• Medical history and symptoms: your medical history and symptoms will be discussed. This includes the pattern of joint pain, the location of the pain, how long the symptoms have been present, and the occurrence of previous gout attacks.
  • Physical examination: a physical exam focusing on the affected joint will be performed to assess the joint for signs of inflammation.
  • Joint aspiration (synovial fluid analysis): a joint aspiration, also known as arthrocentesis, may be performed to confirm the diagnosis of gout. During this procedure, a small needle is inserted into the affected joint to withdraw a sample of synovial fluid, which is the fluid that lubricates the joint. The synovial fluid is examined under a microscope to look for urate crystals.
  • Blood tests: the uric acid level in your blood will be measured.
  • Imaging studies: X-rays or other imaging tests may be performed to assess the joint damage caused by chronic gout. These tests can help determine the extent of joint involvement and any joint damage that has occurred over time.
Gout diagnosis
A physical examination will be conducted to diagnose gout.

What are the treatment options for Gout in Singapore?

The treatment of gout typically involves a combination of lifestyle changes and medications. The treatment goal for gout is to manage pain, reduce inflammation, and lower uric acid levels; here are the treatment options for gout:

  • Medications: medications such as nonsteroidal anti-inflammatory drugs (NSAIDs), anti-inflammatory drugs (colchicine), or corticosteroids like prednisone can provide quick relief from pain and inflammation. Other medications, such as allopurinol or febuxostat, lower uric acid levels in the blood, thus reducing the risk of future gout attacks.
  • Lifestyle modifications: these involve dietary changes, limiting intake of high-purine foods such as seafood, red meat, organ meats, and drinks which contain high fructose corn syrup or alcohol. Keep a balanced diet, maintain a healthy weight, and stay well-hydrated.
  • Joint aspiration and injection: joint aspiration may be performed to relieve pain and remove excess fluid from the affected joint. Joint injections with corticosteroids can quickly relieve pain and inflammation.
  • Management of coexisting conditions: managing other medical conditions, such as diabetes, hypertension, or kidney disease that may contribute to gout is essential for comprehensive care.
 Joint injections gout
Corticosteroid injections can alleviate pain in the affected joint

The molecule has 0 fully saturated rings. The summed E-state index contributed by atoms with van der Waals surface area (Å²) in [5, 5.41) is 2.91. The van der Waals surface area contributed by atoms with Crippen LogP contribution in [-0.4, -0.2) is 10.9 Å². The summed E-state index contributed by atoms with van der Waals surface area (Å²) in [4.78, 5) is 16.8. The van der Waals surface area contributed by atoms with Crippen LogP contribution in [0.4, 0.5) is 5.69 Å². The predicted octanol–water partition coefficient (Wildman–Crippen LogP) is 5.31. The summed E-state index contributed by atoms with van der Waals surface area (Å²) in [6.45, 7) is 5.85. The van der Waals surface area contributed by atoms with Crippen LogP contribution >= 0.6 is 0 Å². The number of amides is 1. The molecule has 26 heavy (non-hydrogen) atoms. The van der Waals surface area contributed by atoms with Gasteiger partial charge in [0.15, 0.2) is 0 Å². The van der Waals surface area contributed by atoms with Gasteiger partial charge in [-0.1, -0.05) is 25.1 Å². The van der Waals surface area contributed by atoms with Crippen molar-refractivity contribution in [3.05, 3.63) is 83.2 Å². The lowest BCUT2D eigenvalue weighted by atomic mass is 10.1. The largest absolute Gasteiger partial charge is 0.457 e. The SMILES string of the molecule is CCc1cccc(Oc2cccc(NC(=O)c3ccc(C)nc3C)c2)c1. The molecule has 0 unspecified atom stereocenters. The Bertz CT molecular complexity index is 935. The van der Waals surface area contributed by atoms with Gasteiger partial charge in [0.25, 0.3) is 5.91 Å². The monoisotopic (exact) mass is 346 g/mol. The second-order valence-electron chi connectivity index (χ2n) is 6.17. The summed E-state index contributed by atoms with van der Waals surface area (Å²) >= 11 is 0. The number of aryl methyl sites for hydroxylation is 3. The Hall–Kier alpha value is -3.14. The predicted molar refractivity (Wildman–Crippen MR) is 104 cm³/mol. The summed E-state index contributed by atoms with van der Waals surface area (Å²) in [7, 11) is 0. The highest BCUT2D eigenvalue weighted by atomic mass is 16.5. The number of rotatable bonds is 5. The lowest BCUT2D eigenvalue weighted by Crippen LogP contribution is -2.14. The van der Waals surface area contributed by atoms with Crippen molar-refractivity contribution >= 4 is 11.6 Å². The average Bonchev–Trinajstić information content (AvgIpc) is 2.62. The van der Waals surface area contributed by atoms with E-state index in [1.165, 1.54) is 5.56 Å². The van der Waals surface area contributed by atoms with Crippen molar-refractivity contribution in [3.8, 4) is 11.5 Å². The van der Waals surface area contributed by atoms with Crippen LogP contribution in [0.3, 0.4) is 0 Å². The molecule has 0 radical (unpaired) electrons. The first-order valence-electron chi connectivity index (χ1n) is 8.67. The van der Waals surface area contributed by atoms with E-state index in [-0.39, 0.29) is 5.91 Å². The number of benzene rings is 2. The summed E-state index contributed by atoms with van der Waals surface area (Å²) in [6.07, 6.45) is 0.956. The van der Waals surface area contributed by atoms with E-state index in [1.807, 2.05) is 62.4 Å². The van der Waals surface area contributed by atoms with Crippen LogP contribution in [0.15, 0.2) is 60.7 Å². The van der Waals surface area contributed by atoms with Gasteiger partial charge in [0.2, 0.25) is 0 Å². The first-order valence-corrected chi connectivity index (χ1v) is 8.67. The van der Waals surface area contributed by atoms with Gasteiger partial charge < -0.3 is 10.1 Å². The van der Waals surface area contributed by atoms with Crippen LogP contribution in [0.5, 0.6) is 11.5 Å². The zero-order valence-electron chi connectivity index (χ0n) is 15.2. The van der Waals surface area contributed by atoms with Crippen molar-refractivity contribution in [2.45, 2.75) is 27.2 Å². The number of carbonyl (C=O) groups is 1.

Make an appointment with Asia Arthritis Rheumatology Centre where we prioritise our patient’s health by ensuring accurate diagnosis and personalised treatment.

Frequently Asked Questions

What is the quickest way to alleviate gout symptoms?

The fastest way to relieve gout symptoms is to take anti-inflammatory medications like NSAIDs, colchicine, or corticosteroids. However, managing the underlying cause of gout – elevated uric acid levels, requires longer-term treatment with urate-lowering medicines and lifestyle changes.

Is gout a permanent condition?

Gout is not necessarily permanent. With proper treatment, lifestyle modifications, and management of uric acid levels, gout can be controlled, and the frequency of gout attacks can be reduced significantly.

Can gout be prevented with dietary changes alone?

Dietary changes, such as reducing high-purine foods and alcohol intake, can help lower the risk of gout attacks.

How long does a typical gout attack last?

Gout attacks usually peak within 24 hours, but the pain and swelling can last from a few days to several weeks. Timely treatment with anti-inflammatory medications can shorten the duration and severity of an attack.

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Dr Annie Law

Senior Consultant Rheumatologist
FAMS (Rheumatology)

Dr Annie Law is an experienced Senior Consultant Rheumatologist and Medical Director at Asia Arthritis & Rheumatology Centre.

She leads subspecialty SLE clinics, showcasing her dedication to lupus care. Dr Annie Law has been duly recognised for patient-oriented care, earning multiple awards. Her extensive education includes FAMS (Rheumatology) and MRCP (General Medicine). Actively involved in lupus research, she established a lupus database and contributed to paramount protein therapy discoveries. Dr Law is a committed medical educator, holding faculty positions and receiving accolades for her teaching. Her impactful contributions extend to the professional organisation for rheumatology in Singapore exemplifying deep commitment to advancing rheumatology knowledge.